Presentation #241.01 in the session Evolution of Galaxies — iPoster Session.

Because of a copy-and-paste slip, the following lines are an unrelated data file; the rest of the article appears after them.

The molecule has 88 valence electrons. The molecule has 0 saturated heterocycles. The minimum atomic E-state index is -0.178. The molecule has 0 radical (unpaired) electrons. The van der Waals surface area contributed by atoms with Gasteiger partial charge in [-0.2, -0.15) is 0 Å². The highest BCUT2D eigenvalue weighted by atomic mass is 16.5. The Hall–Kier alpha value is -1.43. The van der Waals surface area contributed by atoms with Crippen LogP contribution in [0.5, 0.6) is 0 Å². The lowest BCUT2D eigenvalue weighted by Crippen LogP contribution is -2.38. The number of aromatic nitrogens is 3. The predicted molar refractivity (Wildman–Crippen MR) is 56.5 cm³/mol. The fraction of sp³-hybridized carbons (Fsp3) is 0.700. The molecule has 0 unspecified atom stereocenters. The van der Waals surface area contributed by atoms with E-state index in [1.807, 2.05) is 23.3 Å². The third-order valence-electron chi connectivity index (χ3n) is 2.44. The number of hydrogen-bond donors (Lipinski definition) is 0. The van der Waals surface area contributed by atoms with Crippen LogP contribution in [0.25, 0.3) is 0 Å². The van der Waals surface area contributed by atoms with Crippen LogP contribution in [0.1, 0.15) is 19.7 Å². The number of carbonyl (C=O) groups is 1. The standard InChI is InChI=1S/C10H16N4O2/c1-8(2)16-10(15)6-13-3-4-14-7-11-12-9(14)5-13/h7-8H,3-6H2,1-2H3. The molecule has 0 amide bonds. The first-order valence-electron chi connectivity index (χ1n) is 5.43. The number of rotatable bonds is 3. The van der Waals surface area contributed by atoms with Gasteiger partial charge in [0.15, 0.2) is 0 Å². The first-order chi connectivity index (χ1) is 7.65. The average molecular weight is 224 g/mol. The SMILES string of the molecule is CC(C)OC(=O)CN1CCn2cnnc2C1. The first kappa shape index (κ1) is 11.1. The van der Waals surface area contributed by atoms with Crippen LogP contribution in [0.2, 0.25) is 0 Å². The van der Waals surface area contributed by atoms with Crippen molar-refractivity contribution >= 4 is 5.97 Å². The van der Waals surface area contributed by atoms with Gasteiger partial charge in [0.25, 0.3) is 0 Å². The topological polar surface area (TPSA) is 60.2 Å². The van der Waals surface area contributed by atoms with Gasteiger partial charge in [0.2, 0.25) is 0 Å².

The galaxy population is strongly bimodal in both colour and morphology, and the two measures correlate strongly, with most blue galaxies being spirals and most early-types, (typically ellipticals) being red. This observation has led to the use of colour as a convenient selection criterion to make samples that are then labelled by morphology. Such use of colour as a proxy for morphology results in necessarily impure and incomplete samples. We make use of the morphological labels produced by Galaxy Zoo to measure how incomplete and impure such samples are, considering optical (ugriz), near-ultraviolet (NUV), and near-infrared (NIR; JHK) bands. Use of the NUV gives some improvement over purely optical bands, particularly for late-types, but results in low purity/completeness for early-types. Advances in quantitative galaxy morphologies, including those provided by Galaxy Zoo have made colour-morphology proxy selections largely unnecessary going forward; where such assumptions are still required, we recommend careful consideration of the implications of this sample selection on any conclusions about galaxy evolution. This poster is based on work published as Smethurst, Masters et al. 2022, MNRAS 510, 4126.